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A History of the Japanese People by F. Brinkley

And invaded the territory of Kudara


style="text-align: justify;">Senkwa was the younger brother of Ankan. He reigned only three years and the period of his sway was uneventful, if we except the growth of complications with Korea, and the storing of large quantities of grain in Tsukushi, as a "provision against extraordinary occasions," and "for the cordial entertainment of our good guests" from "the countries beyond the sea."


With whatever scepticism the details of the Empress Jingo's expedition be regarded, it appears to be certain that at a very early date, Japan effected lodgement on the south coast of Korea at Mimana, and established there a permanent station (chinju-fu) which was governed by one of her own officials. It is also apparent that, during several centuries, the eminent military strength of Yamato received practical recognition from the principalities into which the peninsula was divided; that they sent to the Court of Japan annual presents which partook of the nature of tribute, and that they treated her suggestions, for the most part, with deferential attention. This state of affairs received a rude shock in the days of Yuryaku, when that sovereign, in order to possess himself of the wife of a high official named Tasa, sent the latter to distant Mimana as governor, and seized the lady in his absence. Tasa revolted, and from that time Japan's position in the peninsula was compromised. The Koreans perceived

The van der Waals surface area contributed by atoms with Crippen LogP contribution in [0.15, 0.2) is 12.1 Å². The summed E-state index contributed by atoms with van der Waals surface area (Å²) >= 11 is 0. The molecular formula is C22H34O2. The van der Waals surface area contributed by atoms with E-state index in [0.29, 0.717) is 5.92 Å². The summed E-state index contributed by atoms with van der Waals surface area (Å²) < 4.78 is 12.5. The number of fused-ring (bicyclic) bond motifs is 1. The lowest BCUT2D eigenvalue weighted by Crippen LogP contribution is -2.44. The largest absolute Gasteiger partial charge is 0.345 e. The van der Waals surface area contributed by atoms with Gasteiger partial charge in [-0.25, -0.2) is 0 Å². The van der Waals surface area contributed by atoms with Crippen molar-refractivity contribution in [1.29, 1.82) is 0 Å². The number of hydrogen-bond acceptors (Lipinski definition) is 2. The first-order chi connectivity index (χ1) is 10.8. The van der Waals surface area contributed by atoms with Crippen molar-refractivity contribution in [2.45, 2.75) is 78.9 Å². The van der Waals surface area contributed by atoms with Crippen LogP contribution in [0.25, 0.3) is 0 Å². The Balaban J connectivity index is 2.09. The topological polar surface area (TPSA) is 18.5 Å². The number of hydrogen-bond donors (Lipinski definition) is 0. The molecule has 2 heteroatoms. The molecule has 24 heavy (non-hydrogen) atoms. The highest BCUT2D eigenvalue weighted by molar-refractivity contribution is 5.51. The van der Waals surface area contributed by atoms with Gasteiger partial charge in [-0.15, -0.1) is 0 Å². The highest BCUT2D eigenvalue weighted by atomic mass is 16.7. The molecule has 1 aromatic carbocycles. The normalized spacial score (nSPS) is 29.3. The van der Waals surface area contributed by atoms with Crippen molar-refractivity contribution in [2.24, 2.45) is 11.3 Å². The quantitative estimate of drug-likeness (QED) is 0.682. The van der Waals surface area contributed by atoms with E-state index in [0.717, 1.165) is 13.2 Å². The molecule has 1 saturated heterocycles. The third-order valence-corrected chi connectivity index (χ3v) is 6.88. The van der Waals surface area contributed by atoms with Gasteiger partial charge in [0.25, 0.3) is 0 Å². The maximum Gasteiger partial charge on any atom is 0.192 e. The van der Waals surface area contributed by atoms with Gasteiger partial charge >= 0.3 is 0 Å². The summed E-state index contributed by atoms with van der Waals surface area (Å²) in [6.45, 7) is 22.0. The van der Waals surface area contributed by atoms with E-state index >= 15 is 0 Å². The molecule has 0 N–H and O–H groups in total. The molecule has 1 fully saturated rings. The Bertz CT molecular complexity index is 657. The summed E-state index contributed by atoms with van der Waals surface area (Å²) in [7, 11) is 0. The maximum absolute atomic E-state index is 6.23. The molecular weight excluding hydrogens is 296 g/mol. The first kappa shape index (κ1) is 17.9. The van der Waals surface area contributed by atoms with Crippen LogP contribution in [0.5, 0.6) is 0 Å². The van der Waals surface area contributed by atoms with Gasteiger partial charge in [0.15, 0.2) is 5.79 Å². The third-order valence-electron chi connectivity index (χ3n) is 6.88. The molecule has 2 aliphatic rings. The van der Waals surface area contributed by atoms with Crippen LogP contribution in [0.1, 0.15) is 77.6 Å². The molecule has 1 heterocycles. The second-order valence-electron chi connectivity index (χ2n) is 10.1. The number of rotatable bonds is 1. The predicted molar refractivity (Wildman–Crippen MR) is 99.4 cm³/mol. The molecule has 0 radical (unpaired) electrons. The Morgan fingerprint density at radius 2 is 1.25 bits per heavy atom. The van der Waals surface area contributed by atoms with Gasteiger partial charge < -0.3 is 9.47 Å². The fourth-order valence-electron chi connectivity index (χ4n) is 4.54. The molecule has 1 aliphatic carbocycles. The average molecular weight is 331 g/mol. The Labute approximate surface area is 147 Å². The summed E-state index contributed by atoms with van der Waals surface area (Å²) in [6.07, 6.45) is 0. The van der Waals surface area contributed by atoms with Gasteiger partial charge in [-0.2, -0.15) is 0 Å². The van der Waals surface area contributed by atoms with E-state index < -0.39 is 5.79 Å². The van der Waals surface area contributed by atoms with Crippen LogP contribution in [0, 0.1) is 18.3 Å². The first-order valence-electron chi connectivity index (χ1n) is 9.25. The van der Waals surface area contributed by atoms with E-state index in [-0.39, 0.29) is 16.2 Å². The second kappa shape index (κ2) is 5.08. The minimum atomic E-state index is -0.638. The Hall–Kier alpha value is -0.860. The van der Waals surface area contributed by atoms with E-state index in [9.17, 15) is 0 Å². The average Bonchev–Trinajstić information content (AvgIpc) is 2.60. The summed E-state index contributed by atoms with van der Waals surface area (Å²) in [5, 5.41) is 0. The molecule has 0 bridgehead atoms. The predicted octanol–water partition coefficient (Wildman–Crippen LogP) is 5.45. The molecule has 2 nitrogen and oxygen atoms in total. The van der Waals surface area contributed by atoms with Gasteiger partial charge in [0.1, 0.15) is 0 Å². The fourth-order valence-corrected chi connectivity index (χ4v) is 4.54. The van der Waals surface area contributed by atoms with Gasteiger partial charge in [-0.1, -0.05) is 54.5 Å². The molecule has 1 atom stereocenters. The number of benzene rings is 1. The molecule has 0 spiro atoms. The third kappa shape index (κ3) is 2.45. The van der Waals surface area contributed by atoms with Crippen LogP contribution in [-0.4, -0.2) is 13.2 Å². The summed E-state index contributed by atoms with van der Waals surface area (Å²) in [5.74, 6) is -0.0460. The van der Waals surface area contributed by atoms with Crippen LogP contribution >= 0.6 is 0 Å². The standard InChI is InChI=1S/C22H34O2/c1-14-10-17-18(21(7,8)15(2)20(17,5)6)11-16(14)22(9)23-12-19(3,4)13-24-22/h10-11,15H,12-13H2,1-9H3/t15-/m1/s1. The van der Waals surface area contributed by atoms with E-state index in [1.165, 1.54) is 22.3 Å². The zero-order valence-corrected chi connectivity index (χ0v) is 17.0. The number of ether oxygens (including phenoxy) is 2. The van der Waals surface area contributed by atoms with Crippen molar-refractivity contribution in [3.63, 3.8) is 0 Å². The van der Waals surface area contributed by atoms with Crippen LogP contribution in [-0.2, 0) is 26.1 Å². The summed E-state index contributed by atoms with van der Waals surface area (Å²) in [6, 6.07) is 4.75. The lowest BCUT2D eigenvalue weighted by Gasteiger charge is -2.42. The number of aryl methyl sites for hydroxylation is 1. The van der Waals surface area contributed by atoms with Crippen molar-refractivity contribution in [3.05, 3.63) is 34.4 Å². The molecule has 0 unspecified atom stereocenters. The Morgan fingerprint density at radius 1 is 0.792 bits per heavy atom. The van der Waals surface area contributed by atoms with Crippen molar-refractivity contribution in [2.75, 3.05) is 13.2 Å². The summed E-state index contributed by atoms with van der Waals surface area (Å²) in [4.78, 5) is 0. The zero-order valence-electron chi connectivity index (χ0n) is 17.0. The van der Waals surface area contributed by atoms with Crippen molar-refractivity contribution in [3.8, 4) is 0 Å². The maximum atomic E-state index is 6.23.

that her strength might be paralyzed by the sins of her sovereigns and the disaffection of her soldiers. Shiragi (Sinra), whose frontier was conterminous with that of the Japanese settlement on the north, had always been restive in the proximity of a foreign aggressor. From the time of Yuryaku's accession she ceased to convey the usual tokens of respect to the Yamato Court, and, on the other hand, she cultivated the friendship of Koma as an ally in the day of retribution.

It may be broadly stated that Korea was then divided into three principalities: Shiragi in the south and east; Kudara in the centre and west, with its capital at the modern Seoul, and Koma in the north, having Pyong-yang for chief city. This last had recently pushed its frontier into Manchuria as far as the Liao River, and was already beginning to project its shadow over the southern regions of the peninsula, destined ultimately to fall altogether under its sway. In response to Shiragi's overtures, the King of Koma sent a body of troops to assist in protecting that principality against any retaliatory essay on the part of the Japanese in Mimana. But the men of Shiragi, betrayed into imagining that these soldiers were destined to be the van of an invading army, massacred them, and besought Japanese succour against Koma's vengeance. The Japanese acceded, and Shiragi was saved for a time, but at the cost of incurring, for herself and for Japan alike, the lasting enmity of Koma. Shiragi appears to have concluded, however, that she had more to fear from Koma than from Japan, for she still withheld her tribute to the latter, and invaded the territory of Kudara, which had always maintained most friendly relations with Yamato. The Emperor Yuryaku sent two expeditions to punish this contumacy, but the result being inconclusive, he resolved to take the exceptional step of personally leading an army to the peninsula.

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